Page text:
May: Taxpayers will contribute ‘a bit more’ for NHS funding boost
The PM acknowledged that the health service had been ‘under strain’ and a ‘sticking plaster’ approach to finances would not work.
Tax rises to support a £20.5 billion-a-year boost to the NHS budget will be “fair and balanced”, Theresa May has vowed.
The Prime Minister insisted the Government would take a “responsible” approach to the plan, which will see an extra £394 million a week going to the NHS in 2023/24.
She repeated her claim that part of the increase will be funded by a “Brexit dividend” – a suggestion which has been widely attacked as unrealistic, even by some Conservatives.
In a major speech in London, Mrs May acknowledged that “despite more funding, more doctors and more nurses, and great progress on treatments, our NHS is under strain” as it copes with an ageing population and changing health challenges.
“We cannot continue to put a sticking plaster on the NHS budget each year,” she said.
“So we will do more than simply give the NHS a one-off injection of cash.
“Under our plan, NHS funding will grow on average by 3.4% in real terms each year from 2019/20 to 2023/24.
“We will also provide an additional £1.25 billion each year to cover a specific pensions pressure.
“By 2023/24 the NHS England budget will increase by £20.5 billion in real terms compared with today. That means it will be £394 million a week higher in real terms.
“So the NHS will be growing significantly faster than the economy as a whole, reflecting the fact that the NHS is this Government’s number one spending priority.”
She did not reveal how all the money would be raised, but said: “Some of the extra funding I am promising today will come from using the money we will no longer spend on our annual membership subscription to the European Union after we have left.”
But she added that the scale of the Government’s ambition went beyond that: “So across the nation, taxpayers will have to contribute a bit more in a fair and balanced way to support the NHS we all use.”
Tory chair of the Commons Health Committee Sarah Wollaston branded talk of a Brexit bonanza “tosh”, while shadow chancellor John McDonnell said the Government’s plans were “just not credible” without details of how they would be funded.
Director of the Institute for Fiscal Studies (IFS) Paul Johnson also said the so-called windfall from EU withdrawal would not materialise when the UK stopped paying more than £9 billion a year to Brussels due to the “divorce bill” of some £39 billion, and other economic factors.
Jeremy Hunt indicated that separate plans being drawn up to increase funding for social care could include measures to encourage people to save more to cover needs in their old age.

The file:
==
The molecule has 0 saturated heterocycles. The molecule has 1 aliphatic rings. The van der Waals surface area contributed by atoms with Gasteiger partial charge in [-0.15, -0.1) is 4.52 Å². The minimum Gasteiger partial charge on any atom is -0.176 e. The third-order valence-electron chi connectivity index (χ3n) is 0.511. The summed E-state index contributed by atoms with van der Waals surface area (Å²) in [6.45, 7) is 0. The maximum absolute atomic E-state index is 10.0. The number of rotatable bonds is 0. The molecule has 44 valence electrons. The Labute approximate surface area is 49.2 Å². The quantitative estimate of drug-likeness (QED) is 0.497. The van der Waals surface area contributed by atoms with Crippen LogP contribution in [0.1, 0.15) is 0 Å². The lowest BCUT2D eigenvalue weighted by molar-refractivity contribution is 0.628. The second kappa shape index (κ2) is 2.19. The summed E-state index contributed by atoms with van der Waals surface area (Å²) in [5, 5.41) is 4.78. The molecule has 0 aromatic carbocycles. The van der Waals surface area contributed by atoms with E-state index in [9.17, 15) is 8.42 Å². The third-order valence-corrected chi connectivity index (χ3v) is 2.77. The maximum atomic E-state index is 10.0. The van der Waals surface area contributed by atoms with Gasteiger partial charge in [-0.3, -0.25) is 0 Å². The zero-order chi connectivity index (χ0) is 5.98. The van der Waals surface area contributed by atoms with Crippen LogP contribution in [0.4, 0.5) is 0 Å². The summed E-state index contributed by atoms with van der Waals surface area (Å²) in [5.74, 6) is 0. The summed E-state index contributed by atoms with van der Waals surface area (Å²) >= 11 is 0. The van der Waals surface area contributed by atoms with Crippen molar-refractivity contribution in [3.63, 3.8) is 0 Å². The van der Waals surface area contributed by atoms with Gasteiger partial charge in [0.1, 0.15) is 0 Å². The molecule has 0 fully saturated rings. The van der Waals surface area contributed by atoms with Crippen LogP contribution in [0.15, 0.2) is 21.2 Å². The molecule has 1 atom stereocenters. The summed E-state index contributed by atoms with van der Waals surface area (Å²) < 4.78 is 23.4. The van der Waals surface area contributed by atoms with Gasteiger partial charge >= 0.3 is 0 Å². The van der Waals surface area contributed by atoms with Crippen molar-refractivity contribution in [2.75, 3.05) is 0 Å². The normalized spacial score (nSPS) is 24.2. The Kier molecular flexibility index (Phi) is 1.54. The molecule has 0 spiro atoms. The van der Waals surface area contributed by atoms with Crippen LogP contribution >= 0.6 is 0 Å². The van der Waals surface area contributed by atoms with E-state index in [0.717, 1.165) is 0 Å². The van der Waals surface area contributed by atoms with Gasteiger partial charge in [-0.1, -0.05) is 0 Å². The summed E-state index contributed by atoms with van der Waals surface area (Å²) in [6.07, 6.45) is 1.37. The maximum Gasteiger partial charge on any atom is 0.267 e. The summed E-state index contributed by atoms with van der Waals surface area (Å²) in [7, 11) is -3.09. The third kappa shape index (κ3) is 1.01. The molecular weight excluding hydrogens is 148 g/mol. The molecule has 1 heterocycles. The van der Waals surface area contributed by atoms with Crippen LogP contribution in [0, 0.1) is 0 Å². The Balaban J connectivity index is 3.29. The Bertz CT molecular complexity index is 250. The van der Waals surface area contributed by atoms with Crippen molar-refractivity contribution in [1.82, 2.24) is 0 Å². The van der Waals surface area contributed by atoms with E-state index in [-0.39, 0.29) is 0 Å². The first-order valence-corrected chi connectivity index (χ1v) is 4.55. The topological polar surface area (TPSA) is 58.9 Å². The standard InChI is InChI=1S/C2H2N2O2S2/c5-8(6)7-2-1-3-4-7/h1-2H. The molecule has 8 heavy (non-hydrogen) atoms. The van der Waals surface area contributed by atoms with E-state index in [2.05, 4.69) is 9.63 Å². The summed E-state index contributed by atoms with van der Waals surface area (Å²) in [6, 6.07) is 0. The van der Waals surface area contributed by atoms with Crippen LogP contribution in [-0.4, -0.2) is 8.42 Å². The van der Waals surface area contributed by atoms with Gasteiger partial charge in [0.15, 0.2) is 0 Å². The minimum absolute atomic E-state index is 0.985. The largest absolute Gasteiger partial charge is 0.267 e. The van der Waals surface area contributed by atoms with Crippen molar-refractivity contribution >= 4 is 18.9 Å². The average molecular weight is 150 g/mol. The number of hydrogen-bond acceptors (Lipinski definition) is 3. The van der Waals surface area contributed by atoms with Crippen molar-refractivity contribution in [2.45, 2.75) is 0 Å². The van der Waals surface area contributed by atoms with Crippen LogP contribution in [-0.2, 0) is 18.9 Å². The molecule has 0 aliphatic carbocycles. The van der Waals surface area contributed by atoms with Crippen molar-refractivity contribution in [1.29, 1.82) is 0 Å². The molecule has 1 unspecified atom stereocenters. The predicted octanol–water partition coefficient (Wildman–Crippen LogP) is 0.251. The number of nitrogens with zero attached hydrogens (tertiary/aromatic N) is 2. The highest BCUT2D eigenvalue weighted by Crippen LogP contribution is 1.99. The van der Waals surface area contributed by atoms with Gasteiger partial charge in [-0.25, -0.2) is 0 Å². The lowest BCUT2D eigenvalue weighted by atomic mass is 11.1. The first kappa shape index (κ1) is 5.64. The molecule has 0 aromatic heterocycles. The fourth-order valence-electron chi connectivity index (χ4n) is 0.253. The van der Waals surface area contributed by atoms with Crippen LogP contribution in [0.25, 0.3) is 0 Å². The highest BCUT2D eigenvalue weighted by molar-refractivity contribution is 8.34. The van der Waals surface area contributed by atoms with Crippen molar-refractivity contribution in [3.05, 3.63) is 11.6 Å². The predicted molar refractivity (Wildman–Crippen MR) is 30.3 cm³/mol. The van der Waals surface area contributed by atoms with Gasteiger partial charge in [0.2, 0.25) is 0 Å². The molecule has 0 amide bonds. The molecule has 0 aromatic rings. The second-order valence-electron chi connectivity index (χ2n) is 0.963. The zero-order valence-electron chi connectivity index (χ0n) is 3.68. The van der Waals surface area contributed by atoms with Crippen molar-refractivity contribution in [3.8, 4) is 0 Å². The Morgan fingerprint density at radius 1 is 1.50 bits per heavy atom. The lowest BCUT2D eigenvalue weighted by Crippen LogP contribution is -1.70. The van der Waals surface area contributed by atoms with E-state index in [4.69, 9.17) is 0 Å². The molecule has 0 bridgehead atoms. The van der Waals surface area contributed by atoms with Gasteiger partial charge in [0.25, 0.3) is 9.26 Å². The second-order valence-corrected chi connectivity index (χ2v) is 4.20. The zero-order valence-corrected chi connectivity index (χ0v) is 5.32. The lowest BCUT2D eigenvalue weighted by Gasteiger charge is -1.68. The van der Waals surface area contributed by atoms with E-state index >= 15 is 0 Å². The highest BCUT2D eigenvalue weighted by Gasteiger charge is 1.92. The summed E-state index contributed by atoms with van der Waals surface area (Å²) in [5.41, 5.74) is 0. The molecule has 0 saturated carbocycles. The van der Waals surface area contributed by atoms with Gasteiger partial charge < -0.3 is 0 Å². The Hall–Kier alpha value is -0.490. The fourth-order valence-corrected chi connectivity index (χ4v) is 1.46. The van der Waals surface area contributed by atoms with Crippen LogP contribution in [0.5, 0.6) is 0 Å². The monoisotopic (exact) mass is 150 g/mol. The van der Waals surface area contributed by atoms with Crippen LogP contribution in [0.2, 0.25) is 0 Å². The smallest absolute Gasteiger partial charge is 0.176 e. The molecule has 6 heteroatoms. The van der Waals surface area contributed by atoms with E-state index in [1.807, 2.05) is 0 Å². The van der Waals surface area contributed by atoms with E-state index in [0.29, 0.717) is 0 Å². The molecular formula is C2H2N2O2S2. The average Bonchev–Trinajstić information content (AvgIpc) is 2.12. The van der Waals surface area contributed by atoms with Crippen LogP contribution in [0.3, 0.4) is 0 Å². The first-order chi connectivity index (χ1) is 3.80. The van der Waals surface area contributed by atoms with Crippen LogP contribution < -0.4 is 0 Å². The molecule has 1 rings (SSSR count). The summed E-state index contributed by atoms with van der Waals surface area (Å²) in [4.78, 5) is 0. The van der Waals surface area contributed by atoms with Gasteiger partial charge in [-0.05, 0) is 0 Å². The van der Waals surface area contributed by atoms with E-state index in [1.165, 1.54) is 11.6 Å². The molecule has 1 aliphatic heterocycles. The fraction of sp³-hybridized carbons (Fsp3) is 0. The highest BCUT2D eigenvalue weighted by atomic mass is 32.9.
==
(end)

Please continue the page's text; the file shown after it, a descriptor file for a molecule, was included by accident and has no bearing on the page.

He said ministers “happen not to agree with the IFS views”, even though they are based on the projections of the Government’s own Office for Budget Responsibility.
The Health Secretary told BBC Radio 4’s Today programme that “huge, very difficult” discussions with the Treasury “went to the wire” until Chancellor Philip Hammond was certain that the additional spending was affordable.
“We are clear that there will be an increased burden of taxation,” he confirmed.
But he said the funding details will be held back until Mr Hammond’s Budget in November to give the NHS time to say how it will spend the money.
“We will be able to explain exactly where every penny is coming from but we will do that in the Budget,” said Mr Hunt.
“Why are we not doing it now? We do know – the Treasury has done its sums, it hasn’t made its final decisions but it is very clear this can be affordable.
“The reason why we are not spelling it out now is because we want to give the NHS six months to come up with a really good 10-year plan.
“When we have that plan in November, we will say ‘This is a great plan, we accept that it is going to lead to improvements in cancer care and mental health and so on’.”
Mr Hunt acknowledged that the extra cash for the NHS will not cover social care, but said a long-term plan was being prepared on the issue.
Asked how improvements to social care could be funded, he said: “We all need to make better provision for our own social care… than we do at the moment.
“We are going to have to find a way of making it easy for people to do the right thing and to save for the long term, to make additional contributions so we have that security we need in the social care system.
“There are numerous different ways we could do that, but we will put those choices to the British people and have that debate.”